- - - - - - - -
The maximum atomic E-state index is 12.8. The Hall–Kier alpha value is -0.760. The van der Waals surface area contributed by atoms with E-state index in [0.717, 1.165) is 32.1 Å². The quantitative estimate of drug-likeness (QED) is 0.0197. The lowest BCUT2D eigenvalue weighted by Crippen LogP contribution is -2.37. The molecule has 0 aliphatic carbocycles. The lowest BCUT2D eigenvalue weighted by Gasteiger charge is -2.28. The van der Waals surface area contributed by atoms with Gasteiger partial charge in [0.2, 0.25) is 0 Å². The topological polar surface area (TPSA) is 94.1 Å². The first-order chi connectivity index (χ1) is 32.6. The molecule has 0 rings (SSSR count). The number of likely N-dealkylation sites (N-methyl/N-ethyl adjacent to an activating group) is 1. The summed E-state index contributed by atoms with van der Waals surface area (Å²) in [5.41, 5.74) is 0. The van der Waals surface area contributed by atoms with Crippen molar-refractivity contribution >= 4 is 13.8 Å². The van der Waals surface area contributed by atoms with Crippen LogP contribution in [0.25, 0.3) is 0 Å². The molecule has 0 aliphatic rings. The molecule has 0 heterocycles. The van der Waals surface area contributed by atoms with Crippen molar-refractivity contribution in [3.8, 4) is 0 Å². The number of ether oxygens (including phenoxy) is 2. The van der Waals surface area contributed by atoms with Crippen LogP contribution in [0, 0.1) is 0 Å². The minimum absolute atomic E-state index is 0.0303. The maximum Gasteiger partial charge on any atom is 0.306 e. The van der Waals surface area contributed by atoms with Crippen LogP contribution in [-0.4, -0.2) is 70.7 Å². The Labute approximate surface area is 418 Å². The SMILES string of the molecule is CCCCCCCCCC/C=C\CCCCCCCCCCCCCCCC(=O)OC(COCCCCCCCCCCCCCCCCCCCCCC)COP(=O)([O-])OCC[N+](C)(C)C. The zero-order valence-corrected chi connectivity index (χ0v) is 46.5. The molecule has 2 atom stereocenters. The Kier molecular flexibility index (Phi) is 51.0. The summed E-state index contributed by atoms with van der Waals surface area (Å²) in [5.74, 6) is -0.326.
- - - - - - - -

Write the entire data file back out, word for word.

The maximum atomic E-state index is 12.8. The Hall–Kier alpha value is -0.760. The van der Waals surface area contributed by atoms with E-state index in [0.717, 1.165) is 32.1 Å². The quantitative estimate of drug-likeness (QED) is 0.0197. The lowest BCUT2D eigenvalue weighted by Crippen LogP contribution is -2.37. The molecule has 0 aliphatic carbocycles. The lowest BCUT2D eigenvalue weighted by Gasteiger charge is -2.28. The van der Waals surface area contributed by atoms with Gasteiger partial charge in [0.2, 0.25) is 0 Å². The topological polar surface area (TPSA) is 94.1 Å². The first-order chi connectivity index (χ1) is 32.6. The molecule has 0 rings (SSSR count). The number of likely N-dealkylation sites (N-methyl/N-ethyl adjacent to an activating group) is 1. The summed E-state index contributed by atoms with van der Waals surface area (Å²) in [5.41, 5.74) is 0. The van der Waals surface area contributed by atoms with Crippen molar-refractivity contribution >= 4 is 13.8 Å². The van der Waals surface area contributed by atoms with Crippen LogP contribution in [0.25, 0.3) is 0 Å². The molecule has 0 aliphatic rings. The molecule has 0 heterocycles. The van der Waals surface area contributed by atoms with Crippen molar-refractivity contribution in [3.8, 4) is 0 Å². The number of ether oxygens (including phenoxy) is 2. The van der Waals surface area contributed by atoms with Crippen LogP contribution in [0, 0.1) is 0 Å². The minimum absolute atomic E-state index is 0.0303. The maximum Gasteiger partial charge on any atom is 0.306 e. The van der Waals surface area contributed by atoms with Crippen LogP contribution in [-0.4, -0.2) is 70.7 Å². The Labute approximate surface area is 418 Å². The SMILES string of the molecule is CCCCCCCCCC/C=C\CCCCCCCCCCCCCCCC(=O)OC(COCCCCCCCCCCCCCCCCCCCCCC)COP(=O)([O-])OCC[N+](C)(C)C. The zero-order valence-corrected chi connectivity index (χ0v) is 46.5. The molecule has 2 atom stereocenters. The Kier molecular flexibility index (Phi) is 51.0. The summed E-state index contributed by atoms with van der Waals surface area (Å²) in [5.74, 6) is -0.326.